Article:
I was a freshman in high school, two days shy of fourteen years old, on 9/11/2001. It was probably the scariest day of my life so far and the memories of the fear and sadness I felt are permanently embedded in my heart, mind, and soul.
As a teacher for the past three years I had the great privilege and responsibility to teach my students about September 11th each year. I looked forward to being able to share such a weighty historical moment with them. In my head, I was back in high school with my band teacher, bonding over tragedy, and I thought maybe I would have a similar moment with my students. I quickly realized, though, that this would not be the case.
A few days before September 11th of my first year teaching I asked, “How old were you guys on 9/11?”
They thought for a moment and replied, “Second grade.”
Second grade. Only seven or eight years old. How many headline-news-events do you remember from that age? This would not be the lesson I played out in my head.
I began class on September 11th with a simple question, “What do you remember from 9/11/2001?”
Students recalled being in class and their teachers turning on the televisions (in some schools) and watching, but being a little confused, as events unfolded. Students who lived closer to the attacks or who had family affected had stronger memories, but for most students in the small Florida town where I taught, 9/11 was an event that stuck in their minds, but they didn’t really understand it. After all, they were so young when it happened and their teachers and parents tried to shelter and protect them from the evil truth – that we were a terrorized nation. Later, I showed these students videos to give them a better idea of what actually happened that day, since that was what they wanted to know most, and then we learned about the memorials and new buildings being constructed to remember the attacks. The students then designed their own memorials and I think they felt a bit more connected to the history.
The second year, my students were even further removed from the events – they had only been in first grade. They were aware that bad things were happening on 9/11, but were even more sheltered than my students the year before. I felt like they were familiar with all the usual footage, so we watched a great documentary about a handful of the artifacts that have been donated to the Smithsonian and the people and stories behind them- a cell phone, part of a plane, a badge, and so on. I asked them, “If you could pick one object from your life on 9/11/2001 to tell your story from that day, what would it be?” Many of them mentioned the television, or an object from their classroom, or a comforting blanket or stuffed animal. Again, I think they felt more connected to history after this activity. I kept thinking, “They were so young. So innocent on that day.” My students wanted to hear my story, so I told them that I chose my clarinet, because I was in marching band class when I really learned what was going on. I stifled tears, and maybe I had that bonding moment I was hoping for.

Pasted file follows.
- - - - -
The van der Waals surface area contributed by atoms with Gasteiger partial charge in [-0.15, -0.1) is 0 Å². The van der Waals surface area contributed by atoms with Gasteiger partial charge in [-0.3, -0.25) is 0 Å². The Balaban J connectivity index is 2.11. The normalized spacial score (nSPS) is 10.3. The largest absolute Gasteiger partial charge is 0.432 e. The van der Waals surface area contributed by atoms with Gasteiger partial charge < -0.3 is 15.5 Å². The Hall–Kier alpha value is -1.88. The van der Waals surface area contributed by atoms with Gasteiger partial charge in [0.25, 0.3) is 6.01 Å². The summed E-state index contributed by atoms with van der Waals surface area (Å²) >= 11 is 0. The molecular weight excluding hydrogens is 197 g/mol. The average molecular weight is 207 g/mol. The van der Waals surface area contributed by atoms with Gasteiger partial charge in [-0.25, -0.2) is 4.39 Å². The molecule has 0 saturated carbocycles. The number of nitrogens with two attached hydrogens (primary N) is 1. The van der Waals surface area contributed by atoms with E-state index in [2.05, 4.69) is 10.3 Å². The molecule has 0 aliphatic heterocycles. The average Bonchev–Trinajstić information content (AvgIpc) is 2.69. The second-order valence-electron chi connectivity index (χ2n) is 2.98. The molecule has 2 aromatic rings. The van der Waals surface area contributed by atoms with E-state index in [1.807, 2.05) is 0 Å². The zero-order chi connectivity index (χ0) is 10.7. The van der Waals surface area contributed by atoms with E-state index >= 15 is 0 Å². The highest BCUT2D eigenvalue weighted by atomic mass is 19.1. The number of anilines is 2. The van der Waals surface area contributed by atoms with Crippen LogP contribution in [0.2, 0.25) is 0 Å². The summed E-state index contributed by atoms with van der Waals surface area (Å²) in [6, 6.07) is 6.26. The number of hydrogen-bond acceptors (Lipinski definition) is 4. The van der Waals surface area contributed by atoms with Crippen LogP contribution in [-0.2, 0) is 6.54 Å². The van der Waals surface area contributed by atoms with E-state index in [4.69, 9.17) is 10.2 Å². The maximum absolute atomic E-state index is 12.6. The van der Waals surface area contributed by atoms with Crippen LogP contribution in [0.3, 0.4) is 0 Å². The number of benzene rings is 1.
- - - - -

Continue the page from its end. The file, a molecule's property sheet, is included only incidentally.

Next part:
Last year I was almost despairing over what my lesson would be. Those students were only in kindergarten on 9/11. For the third year in a row I asked, “What do you remember?” Almost nothing. I noticed that the younger the students were, the more their memories revolved around the adults in their lives and how the grown-ups acted. They mostly remember getting to go home early from school.
Over three years, responses evolved from, “I watched the news and I was scared because the planes were crashing and the buildings were falling,” to “I was scared but I didn’t really know why,” and finally, “I saw that the grown-ups were scared and it was confusing.” The thing that blows my mind the most is that there was only about an eight year age difference between me and my students. If I had been teaching this year, I bet those students would have recalled almost nothing.
It is frustrating from a teacher’s perspective, because the events of 9/11/2001 mean so much to me and I wish I could truly convey to my students what that day was like. At the same time, I am so grateful that they have had nothing to compare it to in their lifetime, yet I fearfully wonder what this generation’s “9/11” will be. Every age group has its defining historical moment, whether we like it or not.
So, on this day when Facebook statuses and news headlines proclaim, “Never Forget!” remember that there are young adults and children among us who don’t even know and will need us to teach them what happened and what that day was like, not just to rehash the same footage over and over again. They will need to the stories and the details in order to feel connected to the history. They will also need us to support them and to be there for them during their crisis, though I pray it never comes to that.